A long sought-after bill that would make it easier for Blue Water Navy veterans to receive Agent Orange benefits has been passed by a key House of Representatives committee.
The process for tracking the DoD’s most serious adverse medical events is “fragmented, impeding the Defense Health Agency’s (DHA) ability to ensure that it has received complete information,” according to a new review.
With a long history of point of care testing at both of its predecessor organizations, the Walter Reed National Military Medical Center (WRNMMC) laboratory services staff were keenly aware of the advantages of using portable testing devices to obtain rapid patient assessments.
Legislation that would streamline VA’s community care programs into one program and expand VA’s caregiver program to veterans of all eras was signed into law earlier this month..
The good news from a recent consultant study is that, overall, the VA healthcare system is generally equal or better than others when inpatient and outpatient quality is measured.
Calling it one of the largest IT contracts in the federal government, with a ceiling of $10 billion over a decade, then-VA Acting Secretary Robert Wilkie announced that the agency signed a contract with Cerner for its new electronic health record (EHR).
President Donald Trump said last month that acting VA Secretary Robert Wilkie “has done an incredible job” and, in a surprise move, nominated him for the permanent Cabinet position.
Research on fibromyalgia, a poorly understood, chronically disabling pain syndrome, generally has focused on its clinical presentation and treatment.
The VA is expanding remote management of patients to improve disease prevention and care.
While implantable devices have shown promise in reducing rehospitalization for heart failure (HF), VA researchers sought to determine if options that are less expensive and non-invasive would have comparable results.
Legislation to prevent VA from outsourcing creation of its drug formulary and to require more input from medical professions is being considered in Congress.
Gene L. Dodaro became the eighth Comptroller General of the United States and head of the U.S. Government Accountability Office (GAO) on December 22, 2010, when he was confirmed by the United States Senate. WASHINGTON... View Article
Lifting weights is one way servicemembers keep in peak physical condition during deployment.
Having Type 2 diabetes mellitus (DM-2) increases mortality risk in breast cancer patients, regardless of whether diabetes was diagnosed before or after breast cancer, according to a recent study.
Among those who are exposed to combat, it’s the weapons fire that does it. In the Navy, it’s the noise levels in engine rooms and on the decks of carriers.
As the debate about increasing access for veterans to community-based provider heats up, a serious problem has emerged: Few providers outside the VA health system appear to be prepared to meet the unique challenges of the veteran population.
Veterans’ groups expressed concern last month regarding a “lack of permanent leadership at the department,” after Rear Adm. Ronny L. Jackson, MD, withdrew his name from consideration as VA secretary amid anonymous allegations of misconduct.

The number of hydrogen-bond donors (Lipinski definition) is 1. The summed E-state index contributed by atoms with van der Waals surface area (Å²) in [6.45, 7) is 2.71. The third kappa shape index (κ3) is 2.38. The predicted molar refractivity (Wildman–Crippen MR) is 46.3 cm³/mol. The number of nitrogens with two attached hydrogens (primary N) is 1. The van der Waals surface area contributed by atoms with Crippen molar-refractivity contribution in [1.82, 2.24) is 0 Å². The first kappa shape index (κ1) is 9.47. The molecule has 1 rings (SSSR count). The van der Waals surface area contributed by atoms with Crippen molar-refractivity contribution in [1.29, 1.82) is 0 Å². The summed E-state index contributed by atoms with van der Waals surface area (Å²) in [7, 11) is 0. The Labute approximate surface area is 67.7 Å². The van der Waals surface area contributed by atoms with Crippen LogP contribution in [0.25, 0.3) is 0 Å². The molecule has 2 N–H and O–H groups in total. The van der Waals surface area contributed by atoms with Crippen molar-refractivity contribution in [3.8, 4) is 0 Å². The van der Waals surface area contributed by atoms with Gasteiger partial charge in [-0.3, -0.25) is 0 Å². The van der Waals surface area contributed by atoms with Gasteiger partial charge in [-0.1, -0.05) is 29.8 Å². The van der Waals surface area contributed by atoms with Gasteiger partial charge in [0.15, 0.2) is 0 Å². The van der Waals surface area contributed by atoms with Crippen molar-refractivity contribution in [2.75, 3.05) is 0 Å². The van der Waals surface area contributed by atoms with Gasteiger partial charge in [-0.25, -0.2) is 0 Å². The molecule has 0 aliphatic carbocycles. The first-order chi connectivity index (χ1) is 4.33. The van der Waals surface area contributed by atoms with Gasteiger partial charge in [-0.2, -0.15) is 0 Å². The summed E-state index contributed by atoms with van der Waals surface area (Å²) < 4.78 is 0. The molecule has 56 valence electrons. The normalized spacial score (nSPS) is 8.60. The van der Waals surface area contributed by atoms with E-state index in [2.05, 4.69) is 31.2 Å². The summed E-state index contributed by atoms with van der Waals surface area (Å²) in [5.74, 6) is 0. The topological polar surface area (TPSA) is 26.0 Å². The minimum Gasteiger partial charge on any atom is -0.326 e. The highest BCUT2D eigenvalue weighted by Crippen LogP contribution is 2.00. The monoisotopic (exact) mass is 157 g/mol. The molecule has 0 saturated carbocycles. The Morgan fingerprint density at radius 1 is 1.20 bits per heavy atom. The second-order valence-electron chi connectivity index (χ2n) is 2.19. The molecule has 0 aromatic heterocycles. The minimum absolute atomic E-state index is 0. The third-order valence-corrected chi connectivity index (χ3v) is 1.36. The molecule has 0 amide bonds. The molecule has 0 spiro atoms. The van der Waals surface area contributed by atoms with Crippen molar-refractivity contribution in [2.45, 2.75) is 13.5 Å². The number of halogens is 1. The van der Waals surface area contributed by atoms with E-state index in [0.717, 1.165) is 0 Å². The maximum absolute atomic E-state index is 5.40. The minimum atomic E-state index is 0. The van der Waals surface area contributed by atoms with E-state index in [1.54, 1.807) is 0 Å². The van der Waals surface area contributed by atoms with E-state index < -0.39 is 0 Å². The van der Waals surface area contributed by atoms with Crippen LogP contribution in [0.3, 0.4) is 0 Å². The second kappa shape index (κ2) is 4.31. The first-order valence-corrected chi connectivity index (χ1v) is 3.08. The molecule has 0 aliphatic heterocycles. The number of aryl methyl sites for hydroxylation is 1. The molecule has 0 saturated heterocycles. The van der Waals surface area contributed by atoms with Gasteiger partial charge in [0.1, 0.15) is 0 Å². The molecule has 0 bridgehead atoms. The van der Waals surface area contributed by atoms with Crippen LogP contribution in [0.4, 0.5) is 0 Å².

WASHINGTON — After several weeks of speculation regarding his future in the Trump Administration, VA Secretary David Shulkin, MD’s tenure came to an abrupt end on March 28.
WASHINGTON — Legislation under consideration by Congress would increase oversight of VA’s adoption and implementation of its forthcoming electronic health record (EHR) system.
WASHINGTON — The military services need to develop “targeted and coordinated strategies” to alleviate military physician gaps, a recent report recommended.
WASHINGTON — Navy Rear Adm. Ronny Jackson, MD, was thrust into the spotlight with his nomination as VA secretary late last month, raising questions about the qualifications he would bring to the position.
WASHINGTON—VA has told legislators that the agency is on track with a new law that will give veterans more options to have their claims appeals reviewed.
MINNEAPOLIS — Because adults with chronic lower respiratory disease (CLRD) suffer from tobacco-related health issues, they sometimes have greater motivation to quit smoking. But that is not always the case, according to a report in... View Article
Extended Prescribing Dropped from 9.5% in 2012 to 6.2% in 2016 By Brenda L. Mooney IOWA CITY, IA—Long-term prescribing of opioid painkillers is on the decline at the VA, in contrast to what appears to be happening outside of federal medicine.
WASHINGTON — Calling the Trump administration’s fiscal years 2019 proposed budget for VA “very strong,” VA Secretary David Shulkin, MD, told lawmakers that it “provides the resources to continue VA modernization and to respond to... View Article
By Sandra Basu WASHINGTON—VA made progress in filling its vacancies last year with a net increase of 8,303 employees, but the agency still struggles to find enough mental health professionals, especially in light of a... View Article
VA patients dying of cancer are far less likely to receive excessive and unnecessary end-of-life interventions than those treated by Medicare.
Diagnosing and treating mild traumatic brain injury continues to pose challenges for clinicians, TBI experts told lawmakers.